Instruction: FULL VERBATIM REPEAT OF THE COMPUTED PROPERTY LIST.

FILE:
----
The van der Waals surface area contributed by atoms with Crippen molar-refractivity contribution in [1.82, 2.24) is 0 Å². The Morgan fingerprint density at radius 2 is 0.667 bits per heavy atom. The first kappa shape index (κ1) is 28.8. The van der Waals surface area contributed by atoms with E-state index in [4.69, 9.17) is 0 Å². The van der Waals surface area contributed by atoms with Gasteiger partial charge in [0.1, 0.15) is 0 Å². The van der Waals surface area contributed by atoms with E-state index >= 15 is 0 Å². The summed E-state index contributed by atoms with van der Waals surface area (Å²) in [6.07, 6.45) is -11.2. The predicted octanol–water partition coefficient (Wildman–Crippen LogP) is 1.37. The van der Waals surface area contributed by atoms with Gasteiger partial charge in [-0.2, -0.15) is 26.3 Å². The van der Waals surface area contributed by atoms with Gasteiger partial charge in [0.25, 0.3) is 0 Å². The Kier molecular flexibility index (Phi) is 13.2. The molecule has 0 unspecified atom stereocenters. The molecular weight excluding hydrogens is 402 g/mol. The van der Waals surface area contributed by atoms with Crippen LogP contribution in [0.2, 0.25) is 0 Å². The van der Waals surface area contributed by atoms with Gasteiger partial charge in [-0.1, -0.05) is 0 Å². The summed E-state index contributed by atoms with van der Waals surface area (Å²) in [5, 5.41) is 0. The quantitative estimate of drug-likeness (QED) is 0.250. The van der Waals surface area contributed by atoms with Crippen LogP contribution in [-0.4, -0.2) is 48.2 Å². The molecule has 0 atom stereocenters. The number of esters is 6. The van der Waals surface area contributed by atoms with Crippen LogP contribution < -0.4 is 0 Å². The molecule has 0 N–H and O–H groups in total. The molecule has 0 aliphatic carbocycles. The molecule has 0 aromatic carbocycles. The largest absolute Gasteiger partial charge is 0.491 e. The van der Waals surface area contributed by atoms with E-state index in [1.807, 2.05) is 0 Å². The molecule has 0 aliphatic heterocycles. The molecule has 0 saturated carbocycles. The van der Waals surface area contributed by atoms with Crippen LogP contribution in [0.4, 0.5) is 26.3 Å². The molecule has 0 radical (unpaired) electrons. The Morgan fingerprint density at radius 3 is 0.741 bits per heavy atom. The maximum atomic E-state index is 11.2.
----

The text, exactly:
The van der Waals surface area contributed by atoms with Crippen molar-refractivity contribution in [1.82, 2.24) is 0 Å². The Morgan fingerprint density at radius 2 is 0.667 bits per heavy atom. The first kappa shape index (κ1) is 28.8. The van der Waals surface area contributed by atoms with E-state index in [4.69, 9.17) is 0 Å². The van der Waals surface area contributed by atoms with Gasteiger partial charge in [0.1, 0.15) is 0 Å². The van der Waals surface area contributed by atoms with E-state index >= 15 is 0 Å². The summed E-state index contributed by atoms with van der Waals surface area (Å²) in [6.07, 6.45) is -11.2. The predicted octanol–water partition coefficient (Wildman–Crippen LogP) is 1.37. The van der Waals surface area contributed by atoms with Gasteiger partial charge in [-0.2, -0.15) is 26.3 Å². The van der Waals surface area contributed by atoms with Gasteiger partial charge in [0.25, 0.3) is 0 Å². The Kier molecular flexibility index (Phi) is 13.2. The molecule has 0 unspecified atom stereocenters. The molecular weight excluding hydrogens is 402 g/mol. The van der Waals surface area contributed by atoms with Crippen LogP contribution in [0.2, 0.25) is 0 Å². The van der Waals surface area contributed by atoms with Gasteiger partial charge in [-0.1, -0.05) is 0 Å². The summed E-state index contributed by atoms with van der Waals surface area (Å²) in [5, 5.41) is 0. The quantitative estimate of drug-likeness (QED) is 0.250. The van der Waals surface area contributed by atoms with Crippen LogP contribution in [-0.4, -0.2) is 48.2 Å². The molecule has 0 atom stereocenters. The number of esters is 6. The van der Waals surface area contributed by atoms with Crippen LogP contribution < -0.4 is 0 Å². The molecule has 0 N–H and O–H groups in total. The molecule has 0 aliphatic carbocycles. The molecule has 0 aromatic carbocycles. The largest absolute Gasteiger partial charge is 0.491 e. The van der Waals surface area contributed by atoms with E-state index in [1.807, 2.05) is 0 Å². The molecule has 0 aliphatic heterocycles. The molecule has 0 saturated carbocycles. The van der Waals surface area contributed by atoms with Crippen LogP contribution in [0.4, 0.5) is 26.3 Å². The molecule has 0 radical (unpaired) electrons. The Morgan fingerprint density at radius 3 is 0.741 bits per heavy atom. The maximum atomic E-state index is 11.2.